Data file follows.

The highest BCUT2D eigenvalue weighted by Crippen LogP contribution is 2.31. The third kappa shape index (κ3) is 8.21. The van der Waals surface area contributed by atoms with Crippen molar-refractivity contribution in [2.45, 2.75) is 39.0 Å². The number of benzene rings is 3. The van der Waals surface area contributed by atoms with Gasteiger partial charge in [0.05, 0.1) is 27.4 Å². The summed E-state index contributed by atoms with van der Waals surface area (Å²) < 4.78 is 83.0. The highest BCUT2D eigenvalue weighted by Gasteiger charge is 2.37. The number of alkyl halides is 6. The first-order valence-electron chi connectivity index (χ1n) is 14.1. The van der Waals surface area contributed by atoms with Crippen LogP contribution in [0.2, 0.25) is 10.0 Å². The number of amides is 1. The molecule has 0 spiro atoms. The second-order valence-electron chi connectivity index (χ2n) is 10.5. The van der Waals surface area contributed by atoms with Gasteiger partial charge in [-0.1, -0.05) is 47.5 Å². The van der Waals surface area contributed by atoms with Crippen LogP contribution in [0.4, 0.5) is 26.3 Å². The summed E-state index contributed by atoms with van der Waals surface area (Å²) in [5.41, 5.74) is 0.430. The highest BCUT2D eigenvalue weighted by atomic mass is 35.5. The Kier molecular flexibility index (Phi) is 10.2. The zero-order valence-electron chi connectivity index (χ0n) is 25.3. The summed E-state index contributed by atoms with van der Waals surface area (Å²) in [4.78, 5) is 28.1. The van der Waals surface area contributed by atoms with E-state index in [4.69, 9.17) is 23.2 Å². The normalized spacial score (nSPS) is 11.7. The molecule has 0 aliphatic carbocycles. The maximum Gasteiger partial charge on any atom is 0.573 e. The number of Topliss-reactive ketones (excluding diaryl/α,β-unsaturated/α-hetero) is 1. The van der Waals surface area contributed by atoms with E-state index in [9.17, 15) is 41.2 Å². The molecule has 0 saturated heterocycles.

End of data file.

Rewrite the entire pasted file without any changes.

The highest BCUT2D eigenvalue weighted by Crippen LogP contribution is 2.31. The third kappa shape index (κ3) is 8.21. The van der Waals surface area contributed by atoms with Crippen molar-refractivity contribution in [2.45, 2.75) is 39.0 Å². The number of benzene rings is 3. The van der Waals surface area contributed by atoms with Gasteiger partial charge in [0.05, 0.1) is 27.4 Å². The summed E-state index contributed by atoms with van der Waals surface area (Å²) < 4.78 is 83.0. The highest BCUT2D eigenvalue weighted by Gasteiger charge is 2.37. The number of alkyl halides is 6. The first-order valence-electron chi connectivity index (χ1n) is 14.1. The van der Waals surface area contributed by atoms with Crippen LogP contribution in [0.2, 0.25) is 10.0 Å². The number of amides is 1. The molecule has 0 spiro atoms. The second-order valence-electron chi connectivity index (χ2n) is 10.5. The van der Waals surface area contributed by atoms with Gasteiger partial charge in [-0.1, -0.05) is 47.5 Å². The van der Waals surface area contributed by atoms with Crippen LogP contribution in [0.4, 0.5) is 26.3 Å². The summed E-state index contributed by atoms with van der Waals surface area (Å²) in [5.41, 5.74) is 0.430. The highest BCUT2D eigenvalue weighted by atomic mass is 35.5. The Kier molecular flexibility index (Phi) is 10.2. The zero-order valence-electron chi connectivity index (χ0n) is 25.3. The summed E-state index contributed by atoms with van der Waals surface area (Å²) in [4.78, 5) is 28.1. The van der Waals surface area contributed by atoms with E-state index in [4.69, 9.17) is 23.2 Å². The normalized spacial score (nSPS) is 11.7. The molecule has 0 aliphatic carbocycles. The maximum Gasteiger partial charge on any atom is 0.573 e. The number of Topliss-reactive ketones (excluding diaryl/α,β-unsaturated/α-hetero) is 1. The van der Waals surface area contributed by atoms with E-state index in [9.17, 15) is 41.2 Å². The molecule has 0 saturated heterocycles.